My favourite subject at school, aside from English, was History. It’s the one subject I always aced effortlessly. I had the ability to recall dates and events like a story, and essentially that’s what History is, one long ever-changing story.
For me, the most fascinating thing about history is how it repeats itself. People don’t ever seem to learn from the mistakes made in the past. Just look at George Bush Senior and Junior... same office, same fuck ups. The similarities are undeniable.
Sometimes, I wonder if History and Karma are related to each other... long lost cousins intertwined with fate, carried by the winds.
I had similar sentiments a few months ago, when Hosni Mubarak was digging his claws into the state’s coffers and holding on for dear life, determined not to leave and step down as the President of Egypt. And back then, I thought to myself:
Dear Islamic Dictators of the World
Have you not read about Moses (AS)? Do you not know how this story is going to end?
"What, now! When previously you rebelled and were one of the corrupters? Today we will preserve your body so you can be a Sign for people who come after you. Surely many people are heedless of Our Signs." (Qur'an, 10: 91-92)
Ah, Moses (AS)... my all time favourite historical account remember.
What I find even more intriguing about History and its lessons is that it’s not only exclusive or reserved to a select elite few. Sometimes the lessons we have to learn do not appear in any Historical text book. Sometimes our lessons aren’t huge grand miraculous gestures. More often than not, our lessons are in the mundane monotonous details of life.
For instance, I’ve heard accounts from women who endured decades of torment from their vile-wicked-excuses-of-human-flesh called Mother-in-laws, yet they are no different in character to their own Daughter-in-laws and some are in fact, even worse. Sara is an example of such a woman. She even admitted to it one day while she was having a cup of tea with her neighbour. However, she doesn’t see the unnecessary pain and anguish she causes for her daughter-in-law and rather views it as a rite of passage. She suffered for three decades and she doesn’t see why another woman should get it easy.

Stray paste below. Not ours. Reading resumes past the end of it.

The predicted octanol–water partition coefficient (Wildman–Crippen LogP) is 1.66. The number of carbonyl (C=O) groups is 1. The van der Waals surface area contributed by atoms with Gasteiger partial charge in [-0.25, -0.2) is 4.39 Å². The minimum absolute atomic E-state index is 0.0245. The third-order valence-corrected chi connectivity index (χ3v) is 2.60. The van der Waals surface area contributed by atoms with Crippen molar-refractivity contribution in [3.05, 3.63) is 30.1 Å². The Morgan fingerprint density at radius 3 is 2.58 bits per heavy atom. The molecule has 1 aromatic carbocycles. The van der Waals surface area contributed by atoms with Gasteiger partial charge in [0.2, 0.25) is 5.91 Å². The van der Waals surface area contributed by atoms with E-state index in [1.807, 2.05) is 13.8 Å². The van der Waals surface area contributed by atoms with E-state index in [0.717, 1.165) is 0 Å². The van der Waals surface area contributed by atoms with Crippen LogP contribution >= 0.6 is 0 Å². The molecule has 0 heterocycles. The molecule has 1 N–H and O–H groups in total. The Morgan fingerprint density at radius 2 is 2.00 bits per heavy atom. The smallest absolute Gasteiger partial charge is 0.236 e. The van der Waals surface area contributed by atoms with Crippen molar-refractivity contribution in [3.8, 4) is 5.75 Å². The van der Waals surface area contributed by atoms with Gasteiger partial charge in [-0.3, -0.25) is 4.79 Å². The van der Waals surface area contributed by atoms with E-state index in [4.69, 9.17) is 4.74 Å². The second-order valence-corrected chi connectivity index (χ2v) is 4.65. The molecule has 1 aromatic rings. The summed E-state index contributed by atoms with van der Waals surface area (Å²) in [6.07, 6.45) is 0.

Then, there are those people who had the misfortune of being raised by abominal parents, and eventually do or become the very thing that they hate without even realising it. Zena hated everything her mother was... she hated how her mother continuously insulted and degraded her. It made her feel insignificant, worthless and miserable for most of her life. And yet, she does the exact same thing to her daughter, because that is all she knows.
And what about those people who grew up poor and destitute, as is the case of most non-white South African’s , who now look down upon those who have not. Tahir grew up with absolutely nothing. There were nights when he went to bed hungry, gazing at the stars, dreaming of the day he’d make it big. That day came in his late twenties, when he’d made his first million and celebrated with a huge party where he held bragging rights for most of the night.
Then one day, upon exiting The Sheikh’s Palace parking lot in Rivonia, where he racked up a hefty bill comparable to the GDP of a small country, he met a beggar asking him for any leftover food. Still high from the evening’s soiree, Tahir was not only dismissive but rude and arrogant to the man, chastising him for his pitiful state. In less than a year, the world faced a global economic crisis and spiralled into an unforgiving recession bringing down hundreds of corporations and businesses. Almost overnight, Tahir had lost everything, including his house and 4 luxury cars. It was utterly devastating, and today he often recalls that man in the parking lot that night.
As people, we often become consumed with our own lives... victims of History repeating itself... sometimes knowingly but most times unwittingly. And most times, the Oppressed become the Oppressors until they’re oppressed again. A vicious perpetual cycle it is. And still, we don’t learn, do we.